How to Grow it Here (Part 1)
Author: Ralph Jacobson
Moving Beyond the Net-Metering Framework
Don’t get me wrong: the lasting value of the net-metering policy is that it has supported the early decades of the solar power market, creating ample opportunities to work the technology and to continually improve it. Under a tacit agreement with the utilities which has lasted for forty years, most of the power produced by a solar array is used onsite, so it has little impact on the utility distribution system. When a net-metered PV system goes online, it looks very much like a daytime demand-side management measure has just been applied:
The net-metering framework has served us well to gradually de-risk PV technology at the grid edges, so that now utilities and other risk-averse players have the confidence to invest in it themselves. Net-metering has focused the market on the small-scale end, where strong incentives are needed to stimulate a sufficient volume of installations to make the market strong enough to develop reliable products and services. It has enabled the gradual scale-up of mass-produced PV modules, specialized mounting hardware, improved electronics, and national standards for interconnection of PV systems of all sizes to the electric power system.
These in turn have led to a dramatic decrease in the cost of PV equipment, and to a growing workforce that is trained to develop and install solar. So then, as the solar industry rides a wave of success, it is natural to assume that if we want a lot more of our electricity to come from solar, we should pursue the net-metering framework of the past 30 years more vigorously, right?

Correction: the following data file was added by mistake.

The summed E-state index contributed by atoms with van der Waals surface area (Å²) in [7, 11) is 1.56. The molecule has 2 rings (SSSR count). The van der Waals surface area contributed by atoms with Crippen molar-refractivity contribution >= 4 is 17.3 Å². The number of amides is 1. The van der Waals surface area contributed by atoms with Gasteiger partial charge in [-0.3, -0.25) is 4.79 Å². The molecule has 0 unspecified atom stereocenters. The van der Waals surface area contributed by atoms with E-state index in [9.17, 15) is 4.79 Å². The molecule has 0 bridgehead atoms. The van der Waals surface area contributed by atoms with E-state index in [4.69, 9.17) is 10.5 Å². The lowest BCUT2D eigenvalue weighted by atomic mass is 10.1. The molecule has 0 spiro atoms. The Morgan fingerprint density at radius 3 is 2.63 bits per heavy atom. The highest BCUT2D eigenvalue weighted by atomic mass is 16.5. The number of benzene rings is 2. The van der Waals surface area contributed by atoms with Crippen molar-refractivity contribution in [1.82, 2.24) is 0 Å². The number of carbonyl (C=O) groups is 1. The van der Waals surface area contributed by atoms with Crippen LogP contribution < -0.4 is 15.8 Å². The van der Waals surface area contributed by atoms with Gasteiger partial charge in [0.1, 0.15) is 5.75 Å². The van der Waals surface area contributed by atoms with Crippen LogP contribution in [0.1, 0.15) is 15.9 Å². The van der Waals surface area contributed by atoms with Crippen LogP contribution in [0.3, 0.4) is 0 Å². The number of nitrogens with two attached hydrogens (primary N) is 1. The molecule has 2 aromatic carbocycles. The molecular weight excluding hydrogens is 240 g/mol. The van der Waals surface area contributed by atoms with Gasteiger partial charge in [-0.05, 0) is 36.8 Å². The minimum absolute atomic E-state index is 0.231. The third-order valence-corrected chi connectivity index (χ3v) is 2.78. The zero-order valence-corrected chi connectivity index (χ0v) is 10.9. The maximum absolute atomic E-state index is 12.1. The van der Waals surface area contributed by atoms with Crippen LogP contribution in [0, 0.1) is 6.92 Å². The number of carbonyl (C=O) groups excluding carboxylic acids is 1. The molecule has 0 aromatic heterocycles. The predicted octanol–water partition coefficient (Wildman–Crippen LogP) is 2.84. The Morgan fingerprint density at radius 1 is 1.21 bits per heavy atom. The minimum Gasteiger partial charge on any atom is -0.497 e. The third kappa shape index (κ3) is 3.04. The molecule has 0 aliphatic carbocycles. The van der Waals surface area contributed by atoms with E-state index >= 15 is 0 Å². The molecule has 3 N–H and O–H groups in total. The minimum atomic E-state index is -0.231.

Well of course we will, but industry players know that small-scale solar by itself will get us nowhere near the amount that we must install to meet our clean energy goals. According to the Solar Potential Analysis report for Minnesota, released in November 2018 by Clean Power Research, roof-mounted residential and commercial systems could provide as much as 40% or as little as 10% of the total contribution which solar could make by 2050.
The contribution from utility-scale solar is heavily dependent on economic factors discussed later but note here that the expected range mirrors that of small-scale solar: more of one, less of the other.
This leaves anywhere from 30% to 60% for the larger but less than utility-scale solar; in the analysis community solar appears as a placeholder with no consideration of other larger-scale solar. This is what is up for grabs in the discussion of the terms of a DG tariff– it represents a huge opportunity to shape the solar market that works best for everyone, including business development, modernizing the grid, and social equity, as well as meeting greenhouse gas reduction goals.
The Next Market for Solar in Minnesota
The solar industry here has always operated with a bit of a subversive mindset, of trying to get our foot in the door of the electric power system and get a little piece of the action. But that dynamic will be turned on its head, as our disruptive solar technology becomes a major part of the system! We must now grow our thinking, by understanding a few things about larger-scale solar, so that we can steer the market growth in the directions we would most like to see. This will help stakeholders participate more effectively in distribution planning.
Next Time: There is no “perfect scale” for solar arrays